Stephen: That’s all very true. And if we look at a more current event, so if we look about 10 years ago, coming out of the Great Recession and the real estate bubble and mortgage crisis, in fact, a lot of those headlines you might remember were kind of similar, right? We had this ballooning federal debt that was increasing, the deficit, we also had a lot of government stimulus and support, we had low interest rate environment, so literally a lot of the headlines were the same. People were concerned about inflation or hyperinflation but what actually happened over those past 10 years is well inflation was a bit higher. So instead of that 2% long-term average, it’s more like 3.4%. The S&P meanwhile returned double digit, 14%, and home prices went up by more than 5%. Once again, we see that relationship that, as inflation ticks up, as interest rates tick up, other asset prices tend to follow over the long-term trend. And again, and really important lesson to be learned here. If we have money just, you know, too much money in a sense, sitting in a bank account, not earning anything, we’re losing that purchasing power over the longterm to inflation. So we’ve got to do something. Unfortunately, there can be periods like the 70s to the 80s where even the stock market couldn’t keep up with inflation. But certainly in that case, your bank account’s not gonna keep up with inflation either.

Matt: I think one of the takeaways I’m bringing up here what I want people to understand is that we have to take a long-term view because short term we know that things can get bad in that short term, but they tend to be, they do trend to be transitory. They do tend to level themselves out so when it’s seemingly bad, and maybe we’re in a period of that right now, maybe we’re not but things tend to level out and you have to endure those painful periods. We try to mitigate those risks by diversifying your portfolio and having the right mix of, you know, those growth assets and the not growth assets or the fixed income stocks and bonds, but we can’t completely insulate you from risk. It’s something that the tools that we can bring to the table, but at the end of the day, we have to be mindful and make sure that that risk is set according to you personally.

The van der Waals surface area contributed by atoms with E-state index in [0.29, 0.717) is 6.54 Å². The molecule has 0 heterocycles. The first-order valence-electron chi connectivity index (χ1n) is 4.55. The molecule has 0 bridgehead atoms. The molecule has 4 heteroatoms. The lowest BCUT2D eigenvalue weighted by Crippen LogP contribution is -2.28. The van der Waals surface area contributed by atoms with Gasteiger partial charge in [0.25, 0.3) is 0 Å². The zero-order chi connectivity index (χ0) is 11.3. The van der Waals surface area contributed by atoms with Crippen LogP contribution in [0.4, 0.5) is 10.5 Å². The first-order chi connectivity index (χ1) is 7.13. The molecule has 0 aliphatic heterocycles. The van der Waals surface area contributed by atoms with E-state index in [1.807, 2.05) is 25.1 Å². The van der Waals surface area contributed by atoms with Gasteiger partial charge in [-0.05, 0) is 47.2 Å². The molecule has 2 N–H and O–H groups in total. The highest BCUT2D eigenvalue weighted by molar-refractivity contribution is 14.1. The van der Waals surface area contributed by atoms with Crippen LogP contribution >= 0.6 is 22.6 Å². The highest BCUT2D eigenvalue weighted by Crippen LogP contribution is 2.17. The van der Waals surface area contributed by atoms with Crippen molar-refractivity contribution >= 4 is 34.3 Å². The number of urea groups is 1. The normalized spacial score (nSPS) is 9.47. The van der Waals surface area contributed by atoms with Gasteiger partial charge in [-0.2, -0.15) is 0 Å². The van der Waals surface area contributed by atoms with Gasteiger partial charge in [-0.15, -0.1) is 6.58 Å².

Stephen: bottom line, some amount of inflation is probably a good thing but too much too quickly, that’s not so good. The Fed, they’re having their meeting right here today and over the next couple of days here, we don’t really expect them to announce any kind of a hiked interest rates, at least not yet. We do think that it’s likely that later they’re gonna announce that they’re gonna start thinking of increasing rates, but besides the short-term forces, inflation could heat up over the next several years. That’s what we got to keep an eye on. And depending on the severity of this inflation and how long it lasts for, it really could have big implications for your financial plan and your retirement plan. So if it’s been a while since you’ve checked in and updated your financial plan, now’s a really good time to consider it. A serious implications for business owners and folks considering selling a business anytime soon, if now you’ve got to contend with inflation as well. So good time to check in. And that’s why I really encourage you to set up a time to meet with us whether at the office or over the phone or on Zoom. So, hey, if you learn something new in this episode be sure to give it a like, share it with your friends, your family, your loved ones, because they probably have a lot of the same questions that you do and are reading a lot of the same stories that you are about inflation. If that is something they should or shouldn’t really be that concerned about. Until next time, I’m Stephen Rischall, that’s my co-host Matt Stadelman, and thanks for tuning into the Smart Money Show.